Promoting Assessment Literacy to Prevent Corruption

Test tech companies like Houghton Mifflin Harcourt claim to “change lives through learning,” but does the idea behind this motto imply that teachers are not integral to learning? Does it imply that tests must be taken out of their hands? How can test tech products improve student literacy and secure the public trust as effectively as a teacher with assessment expertise?

Education does not fail in general. Instead, education fails when specific instructional processes fail, and no process is more important to teaching than gathering and using information (i.e., data) to improve student learning. If unchecked, assessment illiteracy can create a profit highway into the public schools, but data literate teachers can hold test tech to higher standards.

When public schools unintentionally purchase evidence-poor products, then promoting shareholder profit takes the place of promoting the public good and social policy becomes a proxy for corporate policy. Using test tech to remove the burden from assessment-illiterate and test-averse educators is a logical sales strategy, but an unsustainable social and educational policy.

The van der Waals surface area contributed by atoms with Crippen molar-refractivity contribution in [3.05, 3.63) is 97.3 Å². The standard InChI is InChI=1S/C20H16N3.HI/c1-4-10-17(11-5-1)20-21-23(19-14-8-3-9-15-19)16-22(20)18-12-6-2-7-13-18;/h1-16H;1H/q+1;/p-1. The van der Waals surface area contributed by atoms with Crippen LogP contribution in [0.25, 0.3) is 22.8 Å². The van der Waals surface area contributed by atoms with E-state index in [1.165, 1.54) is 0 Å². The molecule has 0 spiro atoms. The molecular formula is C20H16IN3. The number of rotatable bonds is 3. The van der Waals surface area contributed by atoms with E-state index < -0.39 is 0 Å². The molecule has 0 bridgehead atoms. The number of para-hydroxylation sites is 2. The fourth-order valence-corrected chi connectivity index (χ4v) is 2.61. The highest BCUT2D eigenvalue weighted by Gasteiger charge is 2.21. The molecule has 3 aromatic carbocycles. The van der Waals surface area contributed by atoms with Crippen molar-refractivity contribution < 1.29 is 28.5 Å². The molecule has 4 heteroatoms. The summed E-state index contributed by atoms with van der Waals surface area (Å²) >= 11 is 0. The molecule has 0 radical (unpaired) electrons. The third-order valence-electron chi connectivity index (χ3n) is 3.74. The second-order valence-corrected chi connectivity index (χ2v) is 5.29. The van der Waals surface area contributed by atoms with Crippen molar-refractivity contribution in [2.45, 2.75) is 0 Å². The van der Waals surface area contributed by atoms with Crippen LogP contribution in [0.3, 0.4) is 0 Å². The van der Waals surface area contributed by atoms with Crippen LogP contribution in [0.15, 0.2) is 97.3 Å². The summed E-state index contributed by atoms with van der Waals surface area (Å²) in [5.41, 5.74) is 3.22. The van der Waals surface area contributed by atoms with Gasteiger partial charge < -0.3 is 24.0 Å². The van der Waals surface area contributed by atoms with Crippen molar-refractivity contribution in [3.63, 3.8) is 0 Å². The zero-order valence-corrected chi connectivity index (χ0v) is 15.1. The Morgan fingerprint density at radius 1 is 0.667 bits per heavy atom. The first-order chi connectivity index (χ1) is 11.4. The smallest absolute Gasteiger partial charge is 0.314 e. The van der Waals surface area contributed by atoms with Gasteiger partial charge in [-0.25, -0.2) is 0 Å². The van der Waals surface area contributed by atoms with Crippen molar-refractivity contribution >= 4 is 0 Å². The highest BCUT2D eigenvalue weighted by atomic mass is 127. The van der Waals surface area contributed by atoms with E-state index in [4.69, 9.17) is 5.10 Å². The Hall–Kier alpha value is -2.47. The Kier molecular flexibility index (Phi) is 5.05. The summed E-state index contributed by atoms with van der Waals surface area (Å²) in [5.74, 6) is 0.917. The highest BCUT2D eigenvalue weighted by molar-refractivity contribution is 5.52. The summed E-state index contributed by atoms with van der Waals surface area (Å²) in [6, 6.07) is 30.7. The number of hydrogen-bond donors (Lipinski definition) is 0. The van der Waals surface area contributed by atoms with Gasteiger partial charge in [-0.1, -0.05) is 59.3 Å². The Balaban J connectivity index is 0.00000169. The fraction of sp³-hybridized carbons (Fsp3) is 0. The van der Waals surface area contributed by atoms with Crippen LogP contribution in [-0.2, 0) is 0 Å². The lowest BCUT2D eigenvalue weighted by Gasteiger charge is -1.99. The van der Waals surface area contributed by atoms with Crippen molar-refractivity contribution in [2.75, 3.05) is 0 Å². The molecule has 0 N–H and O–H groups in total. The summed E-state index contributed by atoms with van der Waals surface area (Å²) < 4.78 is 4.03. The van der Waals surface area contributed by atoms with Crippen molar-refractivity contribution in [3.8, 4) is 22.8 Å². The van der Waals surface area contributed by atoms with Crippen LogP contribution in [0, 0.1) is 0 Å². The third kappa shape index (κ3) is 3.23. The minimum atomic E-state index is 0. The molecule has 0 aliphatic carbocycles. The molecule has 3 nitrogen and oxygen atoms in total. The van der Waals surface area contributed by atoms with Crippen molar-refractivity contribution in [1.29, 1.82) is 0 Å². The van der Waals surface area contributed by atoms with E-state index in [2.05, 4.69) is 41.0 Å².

1. Arthur C. Clarke, “Electronic Tutors,” Omni, June 1980, 76-79, http://goo.gl/hYEDsE.

2. Diane Ravitch, Blog, August 10, 2014, http://bit.ly/1DjwUMM.

3. Diane Ravitch, Blog, http://bit.ly/1t8EyXO.

4. Katherine Rushton, “Pearson’s Dominance of Textbook Market Is Under Examination,” Telegraph, October 11, 2014, http://bit.ly/1t8ERlz.

5. Megan Tschannen-Moran and Anita Woolfolk  Hoy, “The Differential Antecedents of Self-Efficacy Beliefs of Novice and Experienced Teachers,” Teaching and Teacher Education 23.6 (2007): 944-956.

6. Steven G. Little and Angeleque Akin-Little, eds., Academic Assessment and Intervention (Routledge, 2005), 139-160.

7. John Hattie, Visible Learning: A Synthesis of Over 800 Meta-Analyses Related to Achievement (Routledge, 2009).

8. Susan M. Brookhart, “Educational Assessment Knowledge and Skills for Teachers,” Educational Measurement: Issues and Practices 30.1 (2011): 3–12.